Musically there is only one track that conjures up the many horrors of AMLOR, and that is Take It Back. Written with producer Bob Ezrin, this was obviously an attempt at a hit single. Whether this was intentional or a part of a commercial contract honouring is debateable. We can go right back to Piper to conclude that Floyd do not make music for singles charts.

Upon a thorough relisten, it is surprising how well this album stands up to previous releases. When Gilmour put's everything into his solo's, it becomes clear how simple he keeps the music, yet so emotive. Album opener 'Cluster One' and 3rd track 'Marooned' work on Gilmour's undoubted talent and still come across as great guitar lead Ambient pieces and not self indulgent wankathons.

'What Do You Want From Me' is a generic rock track enhanced by some great blues tinged guitar work and 'A Great Day For Freedom' is one of Gilmours best works vocally.

'Wearing The Inside Out' is Wright's baby and it is so welcoming to hear his vocals dominate a track. After Meddle, the public barely got a chance to hear his unmistakeable vocals and lazy Jazz tinged compositions. The tracks opening replete with saxophone is one of my favourite Floyd pieces.

'Coming Back To Life' has a catchy hook but fails to raise the hackles but follow on track 'Keep Talking' is an effective riposte and features some great guitar work.

'Lost For Words' is a fairly standard acoustic pop song that does'nt seem to be inspire musically but the albums closer 'High Hopes' again retains Floyd's fondness for Musique Concrete and is a fitting ending to the career of one the world's best ever bands. Lyrically it points to a need to be somewhere else and a release from the machine that is Pink Floyd and is resplendent in it's own melancholy.

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Old 06-09-2008, 01:33 PM   #64 (permalink)
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I have to admit some of my uses of the English language after 12 am comes across as a load of old tripe: 'resplendent in it's own melancholy'. Dear me.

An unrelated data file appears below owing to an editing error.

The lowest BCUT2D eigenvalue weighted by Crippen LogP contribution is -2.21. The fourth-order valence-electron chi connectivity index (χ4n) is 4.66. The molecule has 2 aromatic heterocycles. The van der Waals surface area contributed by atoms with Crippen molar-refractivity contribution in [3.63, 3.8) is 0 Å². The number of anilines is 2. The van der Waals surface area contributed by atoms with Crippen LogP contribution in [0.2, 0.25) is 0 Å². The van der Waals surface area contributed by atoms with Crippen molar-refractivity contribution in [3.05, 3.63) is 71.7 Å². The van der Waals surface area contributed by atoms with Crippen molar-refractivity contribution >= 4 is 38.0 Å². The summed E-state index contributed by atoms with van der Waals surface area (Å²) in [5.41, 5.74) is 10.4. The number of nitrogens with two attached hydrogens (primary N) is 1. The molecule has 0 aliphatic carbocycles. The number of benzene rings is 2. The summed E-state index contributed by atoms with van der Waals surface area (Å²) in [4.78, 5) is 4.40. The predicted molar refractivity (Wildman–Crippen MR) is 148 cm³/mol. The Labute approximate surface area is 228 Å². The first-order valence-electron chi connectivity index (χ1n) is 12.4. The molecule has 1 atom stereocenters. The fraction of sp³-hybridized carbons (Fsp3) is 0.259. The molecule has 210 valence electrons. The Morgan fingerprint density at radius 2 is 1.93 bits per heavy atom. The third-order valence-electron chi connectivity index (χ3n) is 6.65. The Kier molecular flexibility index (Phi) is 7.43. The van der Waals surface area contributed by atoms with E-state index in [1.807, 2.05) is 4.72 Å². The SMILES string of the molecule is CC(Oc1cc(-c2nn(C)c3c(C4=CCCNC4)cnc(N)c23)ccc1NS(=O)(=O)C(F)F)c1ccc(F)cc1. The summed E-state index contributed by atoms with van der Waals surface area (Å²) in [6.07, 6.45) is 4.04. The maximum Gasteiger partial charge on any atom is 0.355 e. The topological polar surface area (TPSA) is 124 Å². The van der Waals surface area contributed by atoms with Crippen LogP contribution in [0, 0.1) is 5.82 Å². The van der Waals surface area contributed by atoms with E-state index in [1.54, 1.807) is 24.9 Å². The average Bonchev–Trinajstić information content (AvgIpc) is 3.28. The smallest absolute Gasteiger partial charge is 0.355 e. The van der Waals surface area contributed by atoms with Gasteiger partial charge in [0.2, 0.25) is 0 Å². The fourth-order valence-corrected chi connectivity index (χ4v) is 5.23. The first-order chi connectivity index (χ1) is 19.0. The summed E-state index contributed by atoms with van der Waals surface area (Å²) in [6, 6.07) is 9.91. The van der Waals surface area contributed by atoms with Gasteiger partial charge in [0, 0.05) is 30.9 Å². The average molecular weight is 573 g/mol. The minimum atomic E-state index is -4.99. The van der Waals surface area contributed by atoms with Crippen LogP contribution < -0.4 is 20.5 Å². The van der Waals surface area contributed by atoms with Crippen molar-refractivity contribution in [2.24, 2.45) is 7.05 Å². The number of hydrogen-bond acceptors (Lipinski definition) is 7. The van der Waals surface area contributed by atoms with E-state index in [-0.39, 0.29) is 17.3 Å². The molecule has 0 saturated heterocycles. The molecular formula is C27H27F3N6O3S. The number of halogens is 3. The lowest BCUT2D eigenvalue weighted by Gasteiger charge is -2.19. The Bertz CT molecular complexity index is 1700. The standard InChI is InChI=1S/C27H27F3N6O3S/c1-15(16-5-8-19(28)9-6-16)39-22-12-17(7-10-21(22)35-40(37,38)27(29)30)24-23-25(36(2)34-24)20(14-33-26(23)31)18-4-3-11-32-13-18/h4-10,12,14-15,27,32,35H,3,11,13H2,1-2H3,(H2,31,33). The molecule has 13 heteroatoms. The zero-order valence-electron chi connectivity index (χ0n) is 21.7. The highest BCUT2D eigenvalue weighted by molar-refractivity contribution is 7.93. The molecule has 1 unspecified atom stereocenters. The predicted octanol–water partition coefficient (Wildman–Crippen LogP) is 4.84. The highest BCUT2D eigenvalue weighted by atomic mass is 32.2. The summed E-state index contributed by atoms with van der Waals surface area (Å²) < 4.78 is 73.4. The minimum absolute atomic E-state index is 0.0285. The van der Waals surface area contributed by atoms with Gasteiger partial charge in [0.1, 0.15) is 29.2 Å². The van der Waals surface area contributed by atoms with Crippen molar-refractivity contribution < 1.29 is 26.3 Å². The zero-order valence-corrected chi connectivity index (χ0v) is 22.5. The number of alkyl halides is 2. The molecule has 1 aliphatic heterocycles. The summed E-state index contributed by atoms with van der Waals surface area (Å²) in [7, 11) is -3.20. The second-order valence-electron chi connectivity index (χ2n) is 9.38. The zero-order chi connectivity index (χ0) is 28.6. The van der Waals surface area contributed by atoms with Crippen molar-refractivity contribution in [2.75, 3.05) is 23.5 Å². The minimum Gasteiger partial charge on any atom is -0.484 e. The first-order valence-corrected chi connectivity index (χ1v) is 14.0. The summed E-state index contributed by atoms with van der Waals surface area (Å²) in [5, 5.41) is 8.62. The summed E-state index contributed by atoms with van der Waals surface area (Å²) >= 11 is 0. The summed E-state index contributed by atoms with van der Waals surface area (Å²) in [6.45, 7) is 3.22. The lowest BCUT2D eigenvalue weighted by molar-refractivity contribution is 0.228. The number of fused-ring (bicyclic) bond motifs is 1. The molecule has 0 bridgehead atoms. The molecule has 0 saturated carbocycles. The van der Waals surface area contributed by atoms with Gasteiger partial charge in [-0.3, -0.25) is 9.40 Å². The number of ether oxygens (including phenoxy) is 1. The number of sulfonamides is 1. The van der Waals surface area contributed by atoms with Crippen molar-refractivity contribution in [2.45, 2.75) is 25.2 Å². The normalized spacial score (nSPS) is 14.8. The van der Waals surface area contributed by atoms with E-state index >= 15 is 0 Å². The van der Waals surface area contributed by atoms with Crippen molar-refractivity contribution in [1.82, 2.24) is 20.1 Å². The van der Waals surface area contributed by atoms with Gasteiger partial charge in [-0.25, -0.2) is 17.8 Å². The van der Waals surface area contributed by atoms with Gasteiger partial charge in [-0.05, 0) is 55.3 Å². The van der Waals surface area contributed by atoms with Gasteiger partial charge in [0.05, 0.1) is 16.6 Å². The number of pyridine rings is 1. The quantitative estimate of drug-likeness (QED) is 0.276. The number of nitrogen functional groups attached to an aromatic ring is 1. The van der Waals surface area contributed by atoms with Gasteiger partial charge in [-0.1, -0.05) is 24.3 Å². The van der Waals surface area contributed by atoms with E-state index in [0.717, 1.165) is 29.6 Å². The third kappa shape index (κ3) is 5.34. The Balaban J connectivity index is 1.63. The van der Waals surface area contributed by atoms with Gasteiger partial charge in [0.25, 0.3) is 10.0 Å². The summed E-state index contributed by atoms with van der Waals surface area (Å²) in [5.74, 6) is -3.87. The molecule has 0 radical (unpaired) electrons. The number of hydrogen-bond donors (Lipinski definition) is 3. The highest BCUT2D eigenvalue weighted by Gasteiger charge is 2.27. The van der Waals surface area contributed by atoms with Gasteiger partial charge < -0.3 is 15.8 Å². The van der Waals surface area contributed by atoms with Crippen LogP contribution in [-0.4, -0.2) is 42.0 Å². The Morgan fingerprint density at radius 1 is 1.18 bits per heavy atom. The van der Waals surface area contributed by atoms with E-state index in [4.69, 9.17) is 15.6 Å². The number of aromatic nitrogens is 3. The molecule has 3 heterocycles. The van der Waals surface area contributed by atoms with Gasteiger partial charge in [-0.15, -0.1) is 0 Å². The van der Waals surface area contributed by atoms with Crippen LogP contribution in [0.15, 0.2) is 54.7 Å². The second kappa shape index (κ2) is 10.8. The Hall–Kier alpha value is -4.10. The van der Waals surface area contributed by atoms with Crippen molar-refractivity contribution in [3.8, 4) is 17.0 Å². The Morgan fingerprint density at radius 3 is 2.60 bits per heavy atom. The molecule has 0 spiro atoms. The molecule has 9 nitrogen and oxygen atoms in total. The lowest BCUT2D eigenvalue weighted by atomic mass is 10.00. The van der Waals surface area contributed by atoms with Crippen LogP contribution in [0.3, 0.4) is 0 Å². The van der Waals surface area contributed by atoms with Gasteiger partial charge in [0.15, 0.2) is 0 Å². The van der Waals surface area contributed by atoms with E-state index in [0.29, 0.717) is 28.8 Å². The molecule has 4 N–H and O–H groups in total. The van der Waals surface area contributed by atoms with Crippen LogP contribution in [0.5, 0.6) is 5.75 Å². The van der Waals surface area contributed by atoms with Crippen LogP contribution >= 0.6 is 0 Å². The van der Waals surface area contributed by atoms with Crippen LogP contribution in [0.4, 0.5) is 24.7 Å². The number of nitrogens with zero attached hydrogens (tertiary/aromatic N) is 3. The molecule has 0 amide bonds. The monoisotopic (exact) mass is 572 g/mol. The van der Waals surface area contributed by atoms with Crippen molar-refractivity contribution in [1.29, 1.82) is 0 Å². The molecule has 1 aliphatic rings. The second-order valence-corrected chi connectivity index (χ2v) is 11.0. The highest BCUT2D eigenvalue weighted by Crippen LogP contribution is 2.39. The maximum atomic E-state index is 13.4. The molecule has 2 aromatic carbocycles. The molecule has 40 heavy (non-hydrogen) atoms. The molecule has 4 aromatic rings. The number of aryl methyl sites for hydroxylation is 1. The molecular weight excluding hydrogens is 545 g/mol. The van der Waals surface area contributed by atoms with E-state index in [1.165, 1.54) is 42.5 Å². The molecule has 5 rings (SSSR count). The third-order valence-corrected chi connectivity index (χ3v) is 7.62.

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Old 06-09-2008, 09:29 PM   #65 (permalink)
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I have to admit some of my uses of the English language after 12 am comes across as a load of old tripe: 'resplendent in it's own melancholy'. Dear me.
Yea, i had to stop reading while i took my anger out on something else.
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Old 06-10-2008, 01:17 PM   #66 (permalink)
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Lee, I've listened to Piper At the Gates of Dawn, Animals, Dark Side of the Moon and Wish You Were Here. I think I liked Piper best, though I also liked Wish You Were Here alot which one should I get next?
Meddle or The Wall.
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Old 06-13-2008, 02:11 PM   #67 (permalink)
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Live, compilations and solo albums are next to be reviewed.
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Old 06-13-2008, 02:28 PM   #68 (permalink)
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This is my favourite Pink Floyd clip from 1967.



I wish the TV presenters on music programmes today were allowed to slag off the bands while smoking a fag.
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Old 06-13-2008, 03:50 PM   #69 (permalink)
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I wonder what that guy thought of Hendrix...
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Old 06-25-2008, 05:35 PM   #70 (permalink)
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SYD BARRETT-THE MADCAP LAUGHS



A simple sypnosis of this album could be summed up in the track 'No Good Trying'. A simple slice of late 60's psychedelia that has all the hall marks of a Barrett composition: Classic Pop structure, obscure lyrics and English eccentricity. Listen again. There are so many time changes in the track it is nothing short of a miracle that it made it to the end. (Barrett reportedly changed tempo, lyrics and motifs at random).

Rescued at Dead End Street by Gilmour and Waters, Madcap Laughs remains a stunningly brilliant slice of music from an era that was recovering physically and mentally from the excess of 60's idealism.

You want hooks, melodies and classic lyrics? Not here I'm afraid. Only an album that reminds us all that music is at it's most quixotic when it is unpredicatable. Madcap Laughs hold's up extremely well and it is not easy to appreciate Barretts contribution to British Singer/Songwriters both past and present.